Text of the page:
WordPress rest API – CRUD example with a post

 

This tutorial is a brief introduction on how to do requests to a WordPress site using the REST API of WordPress. I will explain how to do the basic configurations and steps to make requests in the WordPress backend from any frontend (React, jQuery) or backend (PHP, Python, Node.js).

 

For this article, we are creating a CRUD for a post and we are going to use Javascript in order to do the different requests (POST, DELETE, GET, PUT) to our WordPress backend. The REST API has been included in WordPress 4.7 so that you can ask some requests to API.

 

For example:

 

With Javascript, we are going to do a GET request in order to get all posts on the site: http://wordpress.dev/wp-json/wp/v2/posts

 

fetch('http://wordpress.dev/wp-json/wp/v2/posts').then(function(response){
   return response.json();
}).then(function(posts){
   console.log(posts);
});

 

And this should return something like this json:

 

[
    {
        "id": 1,
        "date": "2018-04-24T19:37:02",
        "date_gmt": "2018-04-24T19:37:02",
        "guid": {
            "rendered": "http://wordpress.dev/?p=1"
        },
        "modified": "2018-04-24T21:46:13",
        "modified_gmt": "2018-04-24T21:46:13",
        "slug": "lorem-ipsum-dolor-sit-amet",
        "status": "publish",
        "type": "post",
        "link": "http://wordpress.dev/lorem-ipsum-dolor-sit-amet/",
        "title": {
            "rendered": "Lorem ipsum dolor sit amet, consectetur adipiscing elit."
        },
        "content": {
            "rendered": "

 

Did you try it? Ok,

 

with this example there shouldn’t be any problems because it is public data so it doesn’t need permissions for the administrator to see it.

 

Now let’s try something different, we will create a new post using the WP Rest API and it goes like this:

 

Before creating the CRUD for a post, we have to know that WP Rest API uses cookies for authentication, so we need to add alternative modes to support authentication that will work from remote applications. For this WordPress recommends installing and setting up JWT Authentication for WP REST API in order to use a token that will allow us to request permissions for the WordPress site:

 

Authentication

 

fetch('http://wordpress.dev/wp-json/jwt-auth/v1/token',{
    method: "POST",
    headers:{
        'Content-Type': 'application/json',
        'accept': 'application/json',
    },
    body:JSON.stringify({
        username: 'admin',
        password: '123456'
    })
}).then(function(response){
    return response.json();
}).then(function(user){
    console.log(user.token);
});

 

It will return a token, so save it in a cookie or localstorage in order to use it in all requests that require permissions.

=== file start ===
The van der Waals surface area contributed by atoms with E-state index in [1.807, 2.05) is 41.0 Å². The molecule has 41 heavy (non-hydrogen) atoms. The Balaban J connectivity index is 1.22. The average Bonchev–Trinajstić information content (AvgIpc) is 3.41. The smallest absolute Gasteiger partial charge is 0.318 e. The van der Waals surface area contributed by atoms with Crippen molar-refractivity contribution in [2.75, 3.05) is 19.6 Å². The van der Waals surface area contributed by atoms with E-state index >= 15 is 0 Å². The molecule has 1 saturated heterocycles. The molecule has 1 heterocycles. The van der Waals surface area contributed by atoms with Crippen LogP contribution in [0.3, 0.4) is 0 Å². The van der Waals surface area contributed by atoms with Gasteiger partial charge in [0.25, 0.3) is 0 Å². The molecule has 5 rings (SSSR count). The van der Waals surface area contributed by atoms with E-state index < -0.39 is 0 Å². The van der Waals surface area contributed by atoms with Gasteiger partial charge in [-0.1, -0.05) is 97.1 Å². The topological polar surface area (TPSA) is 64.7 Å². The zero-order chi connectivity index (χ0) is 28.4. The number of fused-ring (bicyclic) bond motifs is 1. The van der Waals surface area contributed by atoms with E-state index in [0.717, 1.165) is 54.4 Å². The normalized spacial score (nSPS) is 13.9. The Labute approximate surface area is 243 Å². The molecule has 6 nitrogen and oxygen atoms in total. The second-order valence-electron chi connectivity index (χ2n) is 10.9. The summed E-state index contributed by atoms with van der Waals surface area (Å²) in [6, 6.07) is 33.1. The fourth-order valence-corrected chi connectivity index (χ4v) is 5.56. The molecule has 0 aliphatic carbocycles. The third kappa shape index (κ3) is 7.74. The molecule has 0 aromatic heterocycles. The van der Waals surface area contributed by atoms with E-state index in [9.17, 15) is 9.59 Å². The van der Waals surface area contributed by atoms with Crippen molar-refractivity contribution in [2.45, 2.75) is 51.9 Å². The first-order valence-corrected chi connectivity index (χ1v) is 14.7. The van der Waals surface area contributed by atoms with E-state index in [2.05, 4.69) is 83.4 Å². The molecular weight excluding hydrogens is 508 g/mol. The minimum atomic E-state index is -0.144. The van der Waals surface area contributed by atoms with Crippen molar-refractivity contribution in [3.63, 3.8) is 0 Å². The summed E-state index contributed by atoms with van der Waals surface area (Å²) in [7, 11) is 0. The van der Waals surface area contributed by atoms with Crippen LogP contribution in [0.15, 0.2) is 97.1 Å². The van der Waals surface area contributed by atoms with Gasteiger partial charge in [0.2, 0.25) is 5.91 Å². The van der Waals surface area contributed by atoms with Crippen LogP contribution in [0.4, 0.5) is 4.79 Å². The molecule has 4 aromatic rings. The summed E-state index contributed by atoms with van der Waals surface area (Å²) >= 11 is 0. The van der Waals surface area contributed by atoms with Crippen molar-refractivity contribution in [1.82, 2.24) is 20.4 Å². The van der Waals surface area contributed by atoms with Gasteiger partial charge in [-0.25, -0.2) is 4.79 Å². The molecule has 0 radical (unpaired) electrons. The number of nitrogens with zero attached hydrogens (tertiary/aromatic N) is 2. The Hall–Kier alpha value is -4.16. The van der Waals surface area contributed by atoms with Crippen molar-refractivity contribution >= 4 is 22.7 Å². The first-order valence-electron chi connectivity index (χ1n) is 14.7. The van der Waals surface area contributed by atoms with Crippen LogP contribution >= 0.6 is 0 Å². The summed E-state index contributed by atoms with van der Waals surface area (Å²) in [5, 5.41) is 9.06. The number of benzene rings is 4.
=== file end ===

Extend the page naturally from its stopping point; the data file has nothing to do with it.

Don’t forget to save it!

 

CREATE A POST

 

To do so you’ll have to do the following, in the Headers parameters, send a parameter called ‘Authorization’, it should have the ‘Bearer’ string followed by the token just how it’s shown below:

 

 

/*
 * The token that was returned by authentication request
 * user.token
 */
var token = user.token;

fetch('http://wordpress.dev/wp-json/wp/v2/posts',{
    method: "POST",
    headers:{
        'Content-Type': 'application/json',
        'accept': 'application/json',
        'Authorization': 'Bearer '+user.token
    },
    body:JSON.stringify({
        title: 'Lorem ipsum dolor sit amet',
        content: 'Lorem ipsum dolor sit amet, consectetur adipiscing elit.',
        status: 'publish'
    })
}).then(function(response){
    return response.json();
}).then(function(post){
    console.log(post);
});

 

READ THE POST

 

For this one, we just have to send the ID of  the post we want to consult at the end of the URL. Check it out:

 

fetch('http://wordpress.dev/wp-json/wp/v2/posts/',{
    method: "GET",
    headers:{
        'Content-Type': 'application/json',
        'accept': 'application/json',
        'Authorization': 'Bearer '+user.token
    }
}).then(function(response){
    return response.json();
}).then(function(post){
    console.log(post);
});

 

UPDATE THE POST

 

Equally important, so we’ll have to send the ID of the post we want to consult at the end of the URL and additionally, we have to send the parameters that will be updated (title, content, status, etc).

 

fetch('http://wordpress.dev/wp-json/wp/v2/posts/',{
    method: "POST",
    headers:{
        'Content-Type': 'application/json',
        'accept': 'application/json',
        'Authorization': 'Bearer '+user.token
    },
    body:JSON.stringify({
        title: 'Lorem ipsum dolor sit amet - updated',
        content: 'Lorem ipsum dolor sit amet, consectetur adipiscing elit. - updated',
        status: 'draft'
    })
}).then(function(response){
    return response.json();
}).then(function(post){
    console.log(post);
});

 

DELETE THE POST

 

And in case you need to delete the post, just send the ID of the post you want to consult at the end of the URL.

 

fetch('http://wordpress.dev/wp-json/wp/v2/posts/8',{
    method: "DELETE",
    headers:{
        'Content-Type': 'application/json',
        'accept': 'application/json',
        'Authorization': 'Bearer '+token
    }
}).then(function(response){
    return response.json();
}).then(function(post){
    console.log(post);
});

 

Sources

 

https://developer.wordpress.org/rest-api/reference/

https://wordpress.org/plugins/jwt-authentication-for-wp-rest-api/

https://en.wikipedia.org/wiki/Create,_read,_update_and_delete

 

As you can see it’s not that hard… See you on the next one!